I mean, I guess you could argue that the concept of Judicial Review by SCOTUS as created in Marbury v. Madison is wrong and every single citizen has the right to determine and enforce what is or isn't Constitutional, but I don't think you could make a very good argument for that given the Federalist Papers. And, I don't think it works for a practical point of view.

In the end, I get the attraction of jury nullification for laws that seem unjust, but I think the down side of it is far too great. It's all fine and good when we use it to stop people from going to jail for smoking weed, but what happens if a jury decides to let a child molester or rapist go because that's a moral judgment and shouldn't be an issue for criminal law?

Finally, people make these claims about Judges "making the law" all the time, but I think that is usually because they don't really understand the process or how law works. All laws require some level of interpretation out of necessity so you have to look at the intent of the drafter. Sometimes they get it right and sometimes they get it wrong. Beyond that, outside of Louisiana which is a Civil Law state (and some exceptions for particular areas of law like Family Law in other states), the Common Law is the law of the land. And, the Common Law is based on precedent, but the Judges don't make the law so much as they are forced to interpret it when it's unclear. And they interpret it in the light of what was intended by those who wrote the law.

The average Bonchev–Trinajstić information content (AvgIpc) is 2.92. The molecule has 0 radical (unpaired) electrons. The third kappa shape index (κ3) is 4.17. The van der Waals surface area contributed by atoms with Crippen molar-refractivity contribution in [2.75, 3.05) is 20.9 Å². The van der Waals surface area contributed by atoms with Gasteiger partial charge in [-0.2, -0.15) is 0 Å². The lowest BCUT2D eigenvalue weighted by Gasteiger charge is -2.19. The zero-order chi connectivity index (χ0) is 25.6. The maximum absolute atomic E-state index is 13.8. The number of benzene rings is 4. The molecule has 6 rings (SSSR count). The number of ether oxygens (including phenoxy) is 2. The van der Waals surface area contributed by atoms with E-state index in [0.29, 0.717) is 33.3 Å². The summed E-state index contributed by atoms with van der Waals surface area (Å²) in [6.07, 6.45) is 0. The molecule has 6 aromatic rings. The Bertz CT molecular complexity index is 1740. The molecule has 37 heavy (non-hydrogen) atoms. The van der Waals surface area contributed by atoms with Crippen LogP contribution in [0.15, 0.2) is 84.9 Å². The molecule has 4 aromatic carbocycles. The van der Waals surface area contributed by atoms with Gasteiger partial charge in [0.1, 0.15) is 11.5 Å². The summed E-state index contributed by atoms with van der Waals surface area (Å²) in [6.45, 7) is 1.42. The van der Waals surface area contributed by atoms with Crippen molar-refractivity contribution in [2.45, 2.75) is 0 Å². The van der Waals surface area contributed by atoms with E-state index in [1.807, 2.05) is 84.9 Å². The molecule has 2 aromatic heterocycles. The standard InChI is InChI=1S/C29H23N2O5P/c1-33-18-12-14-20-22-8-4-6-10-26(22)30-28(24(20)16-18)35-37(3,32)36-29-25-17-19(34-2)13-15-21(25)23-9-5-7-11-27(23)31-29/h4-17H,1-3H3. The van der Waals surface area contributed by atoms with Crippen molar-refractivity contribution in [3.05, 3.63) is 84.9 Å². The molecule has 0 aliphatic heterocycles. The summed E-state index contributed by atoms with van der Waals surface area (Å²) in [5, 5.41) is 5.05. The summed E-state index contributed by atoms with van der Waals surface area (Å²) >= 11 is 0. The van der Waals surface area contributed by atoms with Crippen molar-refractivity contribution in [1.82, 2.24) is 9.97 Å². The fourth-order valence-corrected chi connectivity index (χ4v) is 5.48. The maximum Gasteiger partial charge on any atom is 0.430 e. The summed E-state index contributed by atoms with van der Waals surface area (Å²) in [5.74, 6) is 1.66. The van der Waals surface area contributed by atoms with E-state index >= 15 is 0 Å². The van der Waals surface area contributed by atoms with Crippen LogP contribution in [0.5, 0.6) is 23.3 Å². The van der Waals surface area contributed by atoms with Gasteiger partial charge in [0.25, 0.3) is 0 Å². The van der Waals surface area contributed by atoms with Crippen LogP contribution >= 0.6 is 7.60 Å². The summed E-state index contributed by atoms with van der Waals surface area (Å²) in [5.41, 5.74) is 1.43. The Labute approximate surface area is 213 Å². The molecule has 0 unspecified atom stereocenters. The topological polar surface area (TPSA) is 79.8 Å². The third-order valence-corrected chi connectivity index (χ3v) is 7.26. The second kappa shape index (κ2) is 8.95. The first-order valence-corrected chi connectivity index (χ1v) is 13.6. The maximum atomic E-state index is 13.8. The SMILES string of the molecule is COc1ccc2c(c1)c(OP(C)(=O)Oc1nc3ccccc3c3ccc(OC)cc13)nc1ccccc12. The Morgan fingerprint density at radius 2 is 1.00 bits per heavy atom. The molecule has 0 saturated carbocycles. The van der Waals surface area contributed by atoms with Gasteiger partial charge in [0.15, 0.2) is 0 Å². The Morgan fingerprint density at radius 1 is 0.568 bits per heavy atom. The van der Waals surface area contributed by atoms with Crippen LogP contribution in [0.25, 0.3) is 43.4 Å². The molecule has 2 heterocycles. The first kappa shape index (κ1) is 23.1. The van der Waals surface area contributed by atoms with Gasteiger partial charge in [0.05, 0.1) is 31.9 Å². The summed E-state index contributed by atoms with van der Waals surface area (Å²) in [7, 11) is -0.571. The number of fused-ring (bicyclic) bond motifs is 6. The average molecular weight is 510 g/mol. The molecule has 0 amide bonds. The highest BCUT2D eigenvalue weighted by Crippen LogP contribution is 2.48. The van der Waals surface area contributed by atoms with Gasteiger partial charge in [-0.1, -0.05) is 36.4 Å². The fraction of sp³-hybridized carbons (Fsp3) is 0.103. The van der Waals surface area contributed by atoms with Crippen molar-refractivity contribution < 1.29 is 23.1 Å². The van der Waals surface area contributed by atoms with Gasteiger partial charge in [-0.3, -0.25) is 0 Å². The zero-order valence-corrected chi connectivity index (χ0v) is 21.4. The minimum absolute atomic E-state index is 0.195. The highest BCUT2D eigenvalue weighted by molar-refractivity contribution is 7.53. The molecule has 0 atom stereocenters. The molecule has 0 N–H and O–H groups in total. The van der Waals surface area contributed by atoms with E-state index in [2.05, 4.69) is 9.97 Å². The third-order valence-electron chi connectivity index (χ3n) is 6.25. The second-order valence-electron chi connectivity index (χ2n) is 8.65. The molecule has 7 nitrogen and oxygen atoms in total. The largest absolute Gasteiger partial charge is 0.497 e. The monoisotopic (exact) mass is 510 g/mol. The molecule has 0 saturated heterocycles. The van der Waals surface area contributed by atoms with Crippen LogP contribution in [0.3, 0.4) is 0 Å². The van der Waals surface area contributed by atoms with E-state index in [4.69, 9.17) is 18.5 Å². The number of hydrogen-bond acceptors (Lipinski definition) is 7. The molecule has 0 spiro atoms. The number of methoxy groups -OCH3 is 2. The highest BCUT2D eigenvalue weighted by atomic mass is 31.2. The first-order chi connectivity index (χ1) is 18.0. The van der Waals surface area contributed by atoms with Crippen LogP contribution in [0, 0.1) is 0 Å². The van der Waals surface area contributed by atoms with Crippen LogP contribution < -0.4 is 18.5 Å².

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xardoz

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I agree that the government has gone far past the powers granted to it in the Constitution, but I don't think it is even close to the point of coercion. And, like I said, there are mechanism to change all of those things.

Government does not operate by coercion? Ok... Try not paying your taxes, or ignoring a warrant.

You can get back to me on that one.
 

guidomerkinsrules

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Government does not operate by coercion? Ok... Try not paying your taxes, or ignoring a warrant.

You can get back to me on that one.
under this framework, Education also operates by coercion, right?
not arguing just seeking clarity - interested in this line of reasoning
 
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tomwaits

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under this framework, Education also operates by coercion, right?
not arguing just seeking clarity - interested in this line of reasoning
I would think so. If I don't pay school district taxes, they will come coerce me to do so even if I have no kids in the government school system.